Thanks for giving us Space, Juan

There were some very good reasons that the Industrial Revolution happened in Britain. Of course, natural resources were plentiful but that was equally true elsewhere in Europe and the world at large. The same can be said of people with big ideas since many of the best engineers and scientists of the time were residents of continental Europe. So the question is this: What allowed entrepreneurship to flourish in Britain, facilitating the Industrial Revolution and bringing so much change and progress to the world?

In some ways the industrial revolution can be seen as the birth place of modern entrepreneurship – when smart ideas could translate into large scale businesses over relatively short periods. The differentiating factors that enabled the revolution in Britain were simple. The British, more so than their European counterparts, believed in the rights of the individual to create wealth and there was a legal system that backed up those rights. The size of the economy was not fixed and capital markets encouraged investments. The government allowed for locally planned commercial infrastructure, did not micromanage people and ideas and maybe above all else believed in free international trade.

“There is a new generation of these global entrepreneurs and Juan Diego Calle is an interesting example.”

We are now living through an information revolution whose birth can be traced to Britain with the invention of the computer and the internet – but now entrepreneurship is truly global. There is a new generation of global entrepreneurs and Juan Diego Calle is an interesting example. We here at CFI became aware of Juan because he had managed to make DOT CO a top level domain available to global business. He is providing a simple and effective solution to the next generation of entrepreneurs looking for an alternative to DOT COM (which has become overcrowded). We made the switch to becoming a DOT CO allowing us to simplify our domain to cfi.co. This probably would not have been possible without Juan’s entrepreneurial drive.

There is much debate as to whether entrepreneurs are born with their skills or learn them. In Juan’s case there is little doubt that he came into the world with the entrepreneurial gift. Born and raised in Bogotá, Colombia his first business venture was selling sandwiches to fellow students. The young Juan quickly came to understand the need for scalability, employing a friend to keep up with demand. Security in Bogotá in the early nineties was not good (although thankfully the position is now greatly improved) and the young Juan was forced to flee the country with his parents, brother and sister. They relocated to Miami. The children went into the US education system and his father continued operating his Colombian business out of Miami. The security situation in Bogotá improved after a couple of years and his parents returned, but Juan and his siblings remained in the United States. At high school he started another business this time creating custom-built stereo systems. But it was at the University of Miami as part of a university business project that Juan identified an internet opportunity – for a new search engine. Raising capital from friends and family, Juan was drawn into the dot-com bubble. The business failed at first, but showing the tenacity that is a must for all true entrepreneurs, it was rebuilt with his partners and the team created one of the largest search-advertising networks in Latin America – which in 2005 was acquired by Yahoo for an undisclosed sum.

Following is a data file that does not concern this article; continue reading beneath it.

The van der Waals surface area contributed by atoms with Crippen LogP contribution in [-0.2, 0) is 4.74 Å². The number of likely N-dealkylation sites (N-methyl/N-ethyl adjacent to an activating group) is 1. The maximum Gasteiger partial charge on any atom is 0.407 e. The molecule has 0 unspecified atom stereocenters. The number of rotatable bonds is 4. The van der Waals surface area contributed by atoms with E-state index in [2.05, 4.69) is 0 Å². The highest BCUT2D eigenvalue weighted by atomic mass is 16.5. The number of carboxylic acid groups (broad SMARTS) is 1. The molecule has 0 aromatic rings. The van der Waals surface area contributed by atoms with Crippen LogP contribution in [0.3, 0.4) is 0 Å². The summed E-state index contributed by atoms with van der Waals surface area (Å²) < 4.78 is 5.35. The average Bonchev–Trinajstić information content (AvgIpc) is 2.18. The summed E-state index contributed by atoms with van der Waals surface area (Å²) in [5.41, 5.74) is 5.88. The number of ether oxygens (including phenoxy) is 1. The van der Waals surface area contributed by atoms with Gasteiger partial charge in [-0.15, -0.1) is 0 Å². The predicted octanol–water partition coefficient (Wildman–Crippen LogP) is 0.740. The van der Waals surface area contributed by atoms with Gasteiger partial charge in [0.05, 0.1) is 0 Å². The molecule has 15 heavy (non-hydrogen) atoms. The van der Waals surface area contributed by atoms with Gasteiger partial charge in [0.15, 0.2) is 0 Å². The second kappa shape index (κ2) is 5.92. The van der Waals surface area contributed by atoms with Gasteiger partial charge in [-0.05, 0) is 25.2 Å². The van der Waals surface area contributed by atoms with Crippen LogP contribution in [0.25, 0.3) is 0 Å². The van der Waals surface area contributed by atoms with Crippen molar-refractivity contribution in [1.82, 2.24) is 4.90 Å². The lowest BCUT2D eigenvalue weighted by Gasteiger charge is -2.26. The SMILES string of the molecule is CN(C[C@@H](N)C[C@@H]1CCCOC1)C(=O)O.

“The young Juan fully understood the need for scalability quickly needing to employ someone to keep up with demand.”

After the company was sold, Juan enrolled at Harvard taking up the Owner-President Management programme. While studying, he ventured into real estate which proved to be a largely disappointing experience, but Juan’s understanding of digital real estate – in the form of premium domain names – proved to be a boon. It was probably this that triggered his interest in commercialising domains. Hearing from a colleague that the Colombian government was considering how best to commercialise the DOT CO domain beyond Colombia, Juan realised how appealing a .co suffix would be to businesses looking for a global address. By this time the supply of meaningful DOT COM suffixes was almost exhausted. It took two years of hard negotiations to finally strike a deal with the Colombian government – having seen off competition from the far larger Versign – and in August 2009, the Colombian Ministry of Communications awarded the contract to Juan’s company .CO Internet.

Juan’s intuition – another essential ingredient of an entrepreneur – has been proved to be correct with the .co suffix gaining momentum as the world continues to globalise. One has to wonder how long it will take before DOT CO finds itself in the same place that DOT COM is in now, that is to say out of space. Like their British industrial revolution predecessors, entrepreneurs such as Juan see the world as their oyster. And so, if he does run out of space he will probably be smart enough to create some more. But in the meantime, we here at cfi.co in common with many other businesses across the world are very thankful to entrepreneurs like Juan.


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